- Become an expert on fall prevention. Many simple solutions are either free or carry minimal expense compared to the cost of a fall injury. Conveying the message that fall injuries are preventable also positions the provider as the go-to expert for fixing the problem. Falls happen, but they happen in conjunction with other circumstances. Offering a home assessment for fall risks—either as a free or paid service—is a great selling tool.
- Convince customers to take action. A fall risk needs to be fixed right away. Waiting only increases the opportunity for injury. The best way to connect with a customer is to do an assessment and provide a list of fall prevention solutions that include free advice, paid repairs and installation services. Also include long-term safety recommendations, such as improving balance with exercise programs like yoga or tai chi.
Become the Expert
Your home assessment should include free advice such as reducing clutter and keeping stairs free of items that are waiting to be moved up or down the stairs. It should identify places where you can install products to reduce the risk of a fall, like a nonslip tread on hardwood stairs and grab bars in bathtubs. This is also great opportunity to discuss making repairs to floors, stairs and handrails to improve safety. One way to identify high-risk areas is to ask customers if there is a place in the home where they have slipped or tripped even if it didn’t result in a fall. Yesterday’s slip location may be tomorrow’s fall injury.
Being the fall prevention expert in your community requires an investment in education and inventory, but it creates a new revenue stream and expands your connection to a large and rapidly growing customer base that will need the other services you provide in the future.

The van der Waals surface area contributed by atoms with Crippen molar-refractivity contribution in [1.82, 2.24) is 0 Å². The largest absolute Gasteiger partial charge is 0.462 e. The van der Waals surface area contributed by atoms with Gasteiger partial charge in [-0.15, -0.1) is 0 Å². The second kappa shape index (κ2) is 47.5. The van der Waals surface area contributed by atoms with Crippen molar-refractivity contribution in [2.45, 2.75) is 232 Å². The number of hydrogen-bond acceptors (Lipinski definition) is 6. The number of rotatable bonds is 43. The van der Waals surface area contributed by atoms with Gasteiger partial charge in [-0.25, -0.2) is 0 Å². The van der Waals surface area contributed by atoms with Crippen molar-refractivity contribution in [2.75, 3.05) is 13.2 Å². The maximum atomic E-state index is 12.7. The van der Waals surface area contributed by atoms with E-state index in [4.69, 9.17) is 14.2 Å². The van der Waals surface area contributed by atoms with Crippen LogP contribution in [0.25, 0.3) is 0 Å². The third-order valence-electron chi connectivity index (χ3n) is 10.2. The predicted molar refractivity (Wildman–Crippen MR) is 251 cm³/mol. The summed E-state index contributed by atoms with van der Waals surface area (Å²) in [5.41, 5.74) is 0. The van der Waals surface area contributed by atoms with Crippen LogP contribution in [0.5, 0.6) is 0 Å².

The Three F’s
How do customers buy? In a very simple model, customers balance the three F’s when making any purchase. The importance of each of the F’s will vary based upon the customer’s situation at the time:
- Function—What will the product do?
- Form—How will the product look?
- Finances—What will the product cost and how will I pay for it?
When buying mobility products, function is usually the primary focus. The customer is buying the product to replace or maintain a mobility function. When making home modifications, the priorities are different. At the top of the list is finding the money to pay for the modifications. Unlike mobility equipment, home modifications are paid for out of the customer’s pocket. Form is also a competing priority. With home accessibility modifications, the look of a customer’s home is changed, and the appearance of their home says a lot about them.